But new veterans typically want to get deeply lost again in civilian life, not organize and beg for their rights. The three-year-old nonprofit group employing Mr. Timmins is one of the stronger veteran groups, and it has signed up 3,200 actual veterans as opposed to the 70,000 donors and other supporters looking for ways to help.
“In this war, you don’t really engage a single enemy, so everybody becomes the enemy,” Mr. Timmins explains, speculating that a warier veteran is returning, branded with the dark battlefield anomie of Iraq. “You have a generation of vets coming home from a fight where everybody was a threat. The mental health challenge is going to be tremendous.”
As he works the home front, the Support Our Troops bumper stickers eat at Mr. Timmins. He concludes lip service is better than nothing, but fantasizes asking bumper-sticker patriots exactly how they support the troops. “I figure they’d fumble, without an answer,” he says. Then again, he hardly looks forward to the day the stickers fade entirely from sight.
Politics, Religion, Science, Culture and Humanities / Politics & Religion / Re: Free Speech vs. Islamic Fascism (formerly Buy DANISH!!!)
on: June 17, 2007, 10:16:26 PM
ROG You asked if it were possible for the truth to be inflammatory or offensive, and I provided you with examples.
MARC Ummm, , , no I did not ask that at all.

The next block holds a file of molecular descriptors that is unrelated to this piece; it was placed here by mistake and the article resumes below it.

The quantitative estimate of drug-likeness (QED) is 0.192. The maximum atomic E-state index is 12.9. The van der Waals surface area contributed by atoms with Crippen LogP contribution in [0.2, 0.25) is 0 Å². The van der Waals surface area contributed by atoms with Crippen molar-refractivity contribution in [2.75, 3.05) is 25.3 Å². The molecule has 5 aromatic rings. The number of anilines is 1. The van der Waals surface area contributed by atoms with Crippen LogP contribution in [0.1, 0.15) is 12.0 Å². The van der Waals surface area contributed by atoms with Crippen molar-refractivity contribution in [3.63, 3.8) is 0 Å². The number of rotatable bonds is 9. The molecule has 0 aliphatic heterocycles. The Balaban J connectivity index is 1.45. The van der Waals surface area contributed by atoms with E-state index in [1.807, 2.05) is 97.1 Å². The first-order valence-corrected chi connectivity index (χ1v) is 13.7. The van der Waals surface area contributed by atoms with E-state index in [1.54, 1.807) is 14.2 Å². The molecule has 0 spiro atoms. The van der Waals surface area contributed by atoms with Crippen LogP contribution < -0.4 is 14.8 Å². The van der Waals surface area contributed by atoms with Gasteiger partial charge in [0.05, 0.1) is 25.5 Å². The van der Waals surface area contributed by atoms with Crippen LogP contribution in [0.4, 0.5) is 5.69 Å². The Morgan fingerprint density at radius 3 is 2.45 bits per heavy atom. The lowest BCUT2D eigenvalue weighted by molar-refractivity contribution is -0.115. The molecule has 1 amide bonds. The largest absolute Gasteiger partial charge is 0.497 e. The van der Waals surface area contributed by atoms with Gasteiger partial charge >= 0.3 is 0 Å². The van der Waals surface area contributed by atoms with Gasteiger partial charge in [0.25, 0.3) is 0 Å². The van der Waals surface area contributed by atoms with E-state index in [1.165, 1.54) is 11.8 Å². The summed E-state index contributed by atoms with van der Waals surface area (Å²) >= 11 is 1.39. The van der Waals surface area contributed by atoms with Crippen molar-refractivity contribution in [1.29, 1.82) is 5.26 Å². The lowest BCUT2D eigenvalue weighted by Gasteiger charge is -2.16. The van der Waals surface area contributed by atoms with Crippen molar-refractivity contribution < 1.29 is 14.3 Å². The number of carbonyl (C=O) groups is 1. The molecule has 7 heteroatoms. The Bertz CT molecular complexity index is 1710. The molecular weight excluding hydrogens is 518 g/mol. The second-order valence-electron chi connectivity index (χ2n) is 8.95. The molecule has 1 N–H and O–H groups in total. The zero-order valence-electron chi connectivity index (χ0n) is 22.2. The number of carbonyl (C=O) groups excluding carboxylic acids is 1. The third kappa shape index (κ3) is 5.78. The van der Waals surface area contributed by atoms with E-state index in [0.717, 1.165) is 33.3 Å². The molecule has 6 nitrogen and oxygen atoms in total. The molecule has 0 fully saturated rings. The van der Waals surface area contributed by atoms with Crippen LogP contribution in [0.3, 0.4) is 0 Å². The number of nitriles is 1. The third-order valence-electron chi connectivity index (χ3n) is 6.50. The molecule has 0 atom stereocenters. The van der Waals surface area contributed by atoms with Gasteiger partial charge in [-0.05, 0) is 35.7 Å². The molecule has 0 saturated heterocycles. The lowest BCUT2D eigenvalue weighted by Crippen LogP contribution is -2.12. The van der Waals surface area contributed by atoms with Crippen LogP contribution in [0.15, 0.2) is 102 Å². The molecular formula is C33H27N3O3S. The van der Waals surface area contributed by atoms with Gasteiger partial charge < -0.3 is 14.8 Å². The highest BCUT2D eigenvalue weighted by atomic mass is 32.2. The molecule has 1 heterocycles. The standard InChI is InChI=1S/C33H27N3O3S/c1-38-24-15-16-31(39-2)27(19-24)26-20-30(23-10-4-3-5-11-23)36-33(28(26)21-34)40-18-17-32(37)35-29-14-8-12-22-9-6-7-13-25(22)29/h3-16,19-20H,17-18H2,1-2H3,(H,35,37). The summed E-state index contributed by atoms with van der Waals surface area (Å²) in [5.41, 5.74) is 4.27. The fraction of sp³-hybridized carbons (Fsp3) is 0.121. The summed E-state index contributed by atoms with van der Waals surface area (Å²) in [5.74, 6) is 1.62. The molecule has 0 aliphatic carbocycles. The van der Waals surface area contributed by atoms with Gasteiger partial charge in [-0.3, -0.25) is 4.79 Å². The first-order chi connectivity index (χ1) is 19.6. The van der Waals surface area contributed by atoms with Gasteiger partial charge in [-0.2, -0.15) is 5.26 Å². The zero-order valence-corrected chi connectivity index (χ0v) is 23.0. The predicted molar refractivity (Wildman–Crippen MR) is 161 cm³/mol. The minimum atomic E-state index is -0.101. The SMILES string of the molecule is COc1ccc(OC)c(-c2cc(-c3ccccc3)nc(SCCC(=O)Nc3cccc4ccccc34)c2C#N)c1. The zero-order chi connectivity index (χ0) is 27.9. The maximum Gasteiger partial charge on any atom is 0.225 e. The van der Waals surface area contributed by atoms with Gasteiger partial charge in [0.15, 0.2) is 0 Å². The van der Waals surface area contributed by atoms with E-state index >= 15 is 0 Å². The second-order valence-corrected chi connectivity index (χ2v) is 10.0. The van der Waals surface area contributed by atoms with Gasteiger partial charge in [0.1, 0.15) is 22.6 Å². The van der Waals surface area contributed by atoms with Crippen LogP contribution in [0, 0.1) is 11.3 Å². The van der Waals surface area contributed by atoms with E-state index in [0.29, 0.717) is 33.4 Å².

ROG Umm... Yes you did.
MARC: Care to provide a quote?
MARC: Concerning the secret detention centers, your point is rational. Concerning divulging our secret program getting our side into Iraqi press it is not and concerning our monitoring the enemy's financial flows, it is not.
ROG: Thank you for acknowledging my point about the detention centers. Monitoring finances (if that's all it was) doesn't seem criminal to me, but I'm less sure about the disinformation campaign in the Iraqi press.
MARC: Actually I haven't agreed with your point, I merely said it is rational-- something which I have said to you before on the DBMAA forum. Concerning monitoring financial flows, since you agree it wasn't criminal of our government to do so, does this mean you agree it was wrong of the NY Times and the LA Times to print about them? Does not an action like this aid and give comfort to our enemies in time of war???
Concerning getting favorable articles in the Iraqi press, your choice of words "disinformation campaign" is very revealing about your orientation. One might even get the idea that you were not for our victory, so please correct me if I am wrong.